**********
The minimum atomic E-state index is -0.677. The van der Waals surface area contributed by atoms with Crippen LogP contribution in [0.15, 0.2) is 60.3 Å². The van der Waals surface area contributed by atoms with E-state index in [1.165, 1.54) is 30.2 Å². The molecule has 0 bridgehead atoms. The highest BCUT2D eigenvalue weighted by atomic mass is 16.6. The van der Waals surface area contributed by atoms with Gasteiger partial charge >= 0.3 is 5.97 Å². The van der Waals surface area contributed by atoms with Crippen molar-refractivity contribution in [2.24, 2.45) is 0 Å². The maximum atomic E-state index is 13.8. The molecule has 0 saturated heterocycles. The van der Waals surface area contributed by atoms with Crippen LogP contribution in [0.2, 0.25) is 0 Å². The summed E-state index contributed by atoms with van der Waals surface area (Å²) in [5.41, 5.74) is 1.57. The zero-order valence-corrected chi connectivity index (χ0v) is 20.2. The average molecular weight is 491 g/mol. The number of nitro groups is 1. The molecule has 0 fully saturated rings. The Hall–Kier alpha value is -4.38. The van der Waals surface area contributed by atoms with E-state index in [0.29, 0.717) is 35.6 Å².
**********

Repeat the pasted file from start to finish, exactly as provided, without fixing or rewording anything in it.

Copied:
The minimum atomic E-state index is -0.677. The van der Waals surface area contributed by atoms with Crippen LogP contribution in [0.15, 0.2) is 60.3 Å². The van der Waals surface area contributed by atoms with E-state index in [1.165, 1.54) is 30.2 Å². The molecule has 0 bridgehead atoms. The highest BCUT2D eigenvalue weighted by atomic mass is 16.6. The van der Waals surface area contributed by atoms with Gasteiger partial charge >= 0.3 is 5.97 Å². The van der Waals surface area contributed by atoms with Crippen molar-refractivity contribution in [2.24, 2.45) is 0 Å². The maximum atomic E-state index is 13.8. The molecule has 0 saturated heterocycles. The van der Waals surface area contributed by atoms with Crippen LogP contribution in [0.2, 0.25) is 0 Å². The summed E-state index contributed by atoms with van der Waals surface area (Å²) in [5.41, 5.74) is 1.57. The zero-order valence-corrected chi connectivity index (χ0v) is 20.2. The average molecular weight is 491 g/mol. The number of nitro groups is 1. The molecule has 0 fully saturated rings. The Hall–Kier alpha value is -4.38. The van der Waals surface area contributed by atoms with E-state index in [0.29, 0.717) is 35.6 Å².